Winter container step by step

So I said earlier that I would do a step by step of how I made an evergreen branch pot fairly cheap.

Start with a pot. I used garden soil (not potting) packed pretty hard.


Pot

My design will be one sided – this makes life much much easier and the container will be less expensive to decorate because you only need to decorate one side. I started with Fir (looks like Balsam Fir) branches arranged at the back to make a nice solid green backdrop. You could use other greens for this but I like the firm branches and flat fan shape you get from fir – I’ve also used Carolina Sapphire (Cupressus ‘Carolina Sapphire’) which is also fairly upright but much finer in texture. Leyland Cypress (X Cupressocyparis leylandii) could also be used. Important thing here is strongly upright – you don’t want it being crushed by snow).


Pot with Fir

I used Ontario Cedar (Thuja occidentalis) for a “skirt” on this pot. I much prefer the shape and colour of BC Cedar (sp.?) but I was looking to save money and this was the way to go. Also the Ontario cedar will be exactly the same in April as it is now while the BC Cedar tends to brown around the first few warm days in March. I do my containers seasonally – one for post-frost spring/summer/fall, one for late fall/winter/early spring so it’s nice having everything last until the dogwood is rooting and leafing out before having to take everything apart.


Pot with Fir and Cedar

After this you basically add whatever decorations you want. I have used very natural things like Sugar Pinecones & berries with Magnolia Leaves as well as more glittery seasonal things like large gold snowflakes and balls. I wanted to cheap out here so I went with a single 5.99 Ball on a Stick with some pinecones from something last year (Super easy table-top decoration – Brandy Snifter + pinecones (I used natural colour but shiny) and small ~ 1 inch green and red ball ornaments – I had extra ornaments and used them on the tree to help tie it all together) and filled in around it with white pine. At some point (doesn’t have to be at the end) add dogwood or willow (or something similar) branches for height and a bit of extra colour (and if you use dogwood or willow then you get a number of cheap shrubs the next year too!).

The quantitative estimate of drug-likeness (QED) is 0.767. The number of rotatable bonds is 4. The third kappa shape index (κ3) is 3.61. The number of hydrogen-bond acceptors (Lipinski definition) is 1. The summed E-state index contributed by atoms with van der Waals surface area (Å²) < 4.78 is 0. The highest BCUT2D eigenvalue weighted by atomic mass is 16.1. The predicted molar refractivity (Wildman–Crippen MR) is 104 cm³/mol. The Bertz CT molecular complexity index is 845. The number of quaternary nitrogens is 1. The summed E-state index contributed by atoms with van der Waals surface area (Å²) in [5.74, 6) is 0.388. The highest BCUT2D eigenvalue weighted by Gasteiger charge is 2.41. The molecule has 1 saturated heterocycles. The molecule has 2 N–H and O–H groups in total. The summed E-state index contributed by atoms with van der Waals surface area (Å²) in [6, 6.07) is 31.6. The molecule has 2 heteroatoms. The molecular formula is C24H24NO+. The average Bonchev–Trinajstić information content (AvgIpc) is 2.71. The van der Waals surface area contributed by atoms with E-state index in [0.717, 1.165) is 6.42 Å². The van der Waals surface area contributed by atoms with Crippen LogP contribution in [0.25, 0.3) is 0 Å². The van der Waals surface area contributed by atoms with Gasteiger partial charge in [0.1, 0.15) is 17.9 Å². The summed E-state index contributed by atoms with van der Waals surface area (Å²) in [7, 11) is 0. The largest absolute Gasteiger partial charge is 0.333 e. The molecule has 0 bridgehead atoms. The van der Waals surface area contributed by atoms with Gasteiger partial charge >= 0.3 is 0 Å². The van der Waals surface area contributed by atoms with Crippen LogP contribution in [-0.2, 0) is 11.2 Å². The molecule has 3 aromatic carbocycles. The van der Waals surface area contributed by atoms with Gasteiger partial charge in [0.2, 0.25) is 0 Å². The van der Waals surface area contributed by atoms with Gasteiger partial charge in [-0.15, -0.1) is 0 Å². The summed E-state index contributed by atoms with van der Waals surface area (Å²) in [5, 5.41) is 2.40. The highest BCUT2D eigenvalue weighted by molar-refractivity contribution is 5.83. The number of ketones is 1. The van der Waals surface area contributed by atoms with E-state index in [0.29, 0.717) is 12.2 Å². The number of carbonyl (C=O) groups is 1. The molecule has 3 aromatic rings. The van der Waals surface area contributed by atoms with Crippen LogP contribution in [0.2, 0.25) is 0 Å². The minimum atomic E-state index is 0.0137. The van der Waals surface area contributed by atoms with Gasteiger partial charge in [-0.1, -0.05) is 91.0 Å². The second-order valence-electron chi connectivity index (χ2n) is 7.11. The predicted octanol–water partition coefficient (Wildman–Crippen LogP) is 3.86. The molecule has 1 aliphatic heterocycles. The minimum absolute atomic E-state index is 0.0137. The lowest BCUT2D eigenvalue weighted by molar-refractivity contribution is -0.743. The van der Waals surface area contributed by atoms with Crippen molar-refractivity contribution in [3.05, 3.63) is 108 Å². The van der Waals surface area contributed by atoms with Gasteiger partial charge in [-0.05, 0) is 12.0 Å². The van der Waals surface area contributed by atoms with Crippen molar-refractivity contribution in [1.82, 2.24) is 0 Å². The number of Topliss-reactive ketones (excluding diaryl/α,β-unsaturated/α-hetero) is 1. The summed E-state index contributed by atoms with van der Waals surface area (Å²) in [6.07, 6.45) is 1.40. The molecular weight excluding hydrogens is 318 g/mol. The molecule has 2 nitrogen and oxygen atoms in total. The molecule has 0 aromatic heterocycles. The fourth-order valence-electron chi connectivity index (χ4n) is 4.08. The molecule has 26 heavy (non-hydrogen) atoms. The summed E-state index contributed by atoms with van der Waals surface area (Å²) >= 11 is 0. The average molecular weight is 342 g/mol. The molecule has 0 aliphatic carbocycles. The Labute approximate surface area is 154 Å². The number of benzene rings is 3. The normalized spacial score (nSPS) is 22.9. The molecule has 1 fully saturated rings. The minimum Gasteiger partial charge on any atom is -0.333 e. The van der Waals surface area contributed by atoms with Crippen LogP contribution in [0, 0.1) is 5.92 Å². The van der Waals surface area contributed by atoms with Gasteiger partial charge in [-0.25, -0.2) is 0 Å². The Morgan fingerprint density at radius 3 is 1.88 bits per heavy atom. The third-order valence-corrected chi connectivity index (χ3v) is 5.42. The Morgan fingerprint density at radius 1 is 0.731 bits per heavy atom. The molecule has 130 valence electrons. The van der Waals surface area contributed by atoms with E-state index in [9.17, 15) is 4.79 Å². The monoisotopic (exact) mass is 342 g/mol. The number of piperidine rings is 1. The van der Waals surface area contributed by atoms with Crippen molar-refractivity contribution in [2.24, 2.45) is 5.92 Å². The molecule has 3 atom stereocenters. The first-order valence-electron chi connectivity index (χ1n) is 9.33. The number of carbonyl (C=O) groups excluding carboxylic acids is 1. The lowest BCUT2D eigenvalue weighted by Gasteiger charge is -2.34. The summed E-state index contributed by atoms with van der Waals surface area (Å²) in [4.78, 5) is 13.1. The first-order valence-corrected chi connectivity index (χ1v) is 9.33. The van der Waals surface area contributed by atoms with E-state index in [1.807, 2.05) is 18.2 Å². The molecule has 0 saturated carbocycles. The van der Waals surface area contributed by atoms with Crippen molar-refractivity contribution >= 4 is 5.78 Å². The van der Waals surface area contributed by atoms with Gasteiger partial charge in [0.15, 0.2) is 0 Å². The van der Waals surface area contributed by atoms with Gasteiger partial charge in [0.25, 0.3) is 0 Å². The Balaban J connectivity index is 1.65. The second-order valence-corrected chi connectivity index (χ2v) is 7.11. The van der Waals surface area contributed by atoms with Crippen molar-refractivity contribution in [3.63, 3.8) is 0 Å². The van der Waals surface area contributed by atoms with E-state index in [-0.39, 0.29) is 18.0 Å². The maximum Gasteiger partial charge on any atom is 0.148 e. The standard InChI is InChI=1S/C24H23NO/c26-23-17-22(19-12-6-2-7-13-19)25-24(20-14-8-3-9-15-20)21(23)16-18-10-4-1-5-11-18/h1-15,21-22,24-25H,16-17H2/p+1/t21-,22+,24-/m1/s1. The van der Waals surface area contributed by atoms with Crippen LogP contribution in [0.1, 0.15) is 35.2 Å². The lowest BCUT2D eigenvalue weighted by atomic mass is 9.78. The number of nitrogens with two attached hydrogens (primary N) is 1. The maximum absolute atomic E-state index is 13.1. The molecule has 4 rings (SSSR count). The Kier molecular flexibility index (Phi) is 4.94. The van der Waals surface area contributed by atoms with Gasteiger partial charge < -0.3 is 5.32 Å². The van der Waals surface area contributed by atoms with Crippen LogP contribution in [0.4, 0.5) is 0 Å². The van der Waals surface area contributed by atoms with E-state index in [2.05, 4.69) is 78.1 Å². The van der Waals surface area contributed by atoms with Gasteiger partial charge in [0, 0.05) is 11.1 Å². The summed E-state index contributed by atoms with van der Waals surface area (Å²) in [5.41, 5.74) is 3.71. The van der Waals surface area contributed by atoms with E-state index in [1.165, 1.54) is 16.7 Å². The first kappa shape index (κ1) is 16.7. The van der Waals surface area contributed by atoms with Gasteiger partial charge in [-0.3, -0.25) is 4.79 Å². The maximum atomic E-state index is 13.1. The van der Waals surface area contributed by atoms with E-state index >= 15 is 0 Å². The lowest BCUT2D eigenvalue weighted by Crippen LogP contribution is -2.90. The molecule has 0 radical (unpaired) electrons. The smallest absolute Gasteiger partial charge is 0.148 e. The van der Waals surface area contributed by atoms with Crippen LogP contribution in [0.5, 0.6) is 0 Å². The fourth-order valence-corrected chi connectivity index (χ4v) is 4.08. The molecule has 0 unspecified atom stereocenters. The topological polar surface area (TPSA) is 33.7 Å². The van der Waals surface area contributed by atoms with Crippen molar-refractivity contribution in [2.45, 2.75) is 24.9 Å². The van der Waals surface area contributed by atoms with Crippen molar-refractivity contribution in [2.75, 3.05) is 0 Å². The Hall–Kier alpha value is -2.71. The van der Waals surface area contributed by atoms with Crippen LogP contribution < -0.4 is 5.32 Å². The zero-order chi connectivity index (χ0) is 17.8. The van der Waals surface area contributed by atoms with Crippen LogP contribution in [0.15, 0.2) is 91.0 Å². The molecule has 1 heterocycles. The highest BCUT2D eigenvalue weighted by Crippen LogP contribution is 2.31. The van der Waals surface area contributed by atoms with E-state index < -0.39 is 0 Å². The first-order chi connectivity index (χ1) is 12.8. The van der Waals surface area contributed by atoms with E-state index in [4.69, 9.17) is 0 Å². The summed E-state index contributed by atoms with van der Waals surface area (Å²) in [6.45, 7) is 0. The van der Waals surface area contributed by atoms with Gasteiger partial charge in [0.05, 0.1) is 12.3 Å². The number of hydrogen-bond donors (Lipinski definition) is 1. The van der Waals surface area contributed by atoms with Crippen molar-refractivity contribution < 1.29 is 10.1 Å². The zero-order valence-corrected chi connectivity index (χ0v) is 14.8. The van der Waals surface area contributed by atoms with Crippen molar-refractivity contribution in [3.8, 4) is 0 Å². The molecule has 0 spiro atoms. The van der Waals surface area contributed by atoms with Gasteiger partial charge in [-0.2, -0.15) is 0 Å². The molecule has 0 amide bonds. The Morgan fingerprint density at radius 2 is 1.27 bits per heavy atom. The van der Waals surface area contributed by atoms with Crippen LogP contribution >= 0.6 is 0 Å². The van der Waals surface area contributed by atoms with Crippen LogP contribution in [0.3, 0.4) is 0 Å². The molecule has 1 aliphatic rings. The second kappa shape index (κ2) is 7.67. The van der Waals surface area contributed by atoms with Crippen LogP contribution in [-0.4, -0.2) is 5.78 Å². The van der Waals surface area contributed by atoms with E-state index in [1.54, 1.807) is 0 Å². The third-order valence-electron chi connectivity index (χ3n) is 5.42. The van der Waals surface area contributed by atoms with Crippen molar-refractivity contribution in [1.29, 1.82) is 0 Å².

Water well until the container freezes then that’s about it. I have mine in a sheltered spot so it doesn’t collect snow like it did last year.


Pot, finished.

So what did this cost?
6lbs Ontario Greens – $8.88 (Reg 14.99)
Bundle Dogwood branches – $7.99 (10 sticks, only used half here)
Red Ball – 5.99
Pinecones (had them last year, don’t really remember but less than $10/10)
Already had pot & Soil so total is less than $30.

I had enough greens left over to make a small wreath as well (fairly boring though without adding a little extra to it) and could probably have managed to bang out a small door swag as well but didn’t really feel like it do I just have a few pine branches still lying around.

Now I’ve been talking with my colleagues at work about this and apparently these containers are not wide-spread. My supervisor (from England a few months ago) says these don’t exist back home (in a wonderful land where hardy plants can be grown in containers year round). They’re not common or popular anywhere that doesn’t freeze over either because, I suppose, the greens won’t last very long then.

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About Andrew

Plant lover living in Toronto, Canada where I grow a wide range of plants in a very small space.
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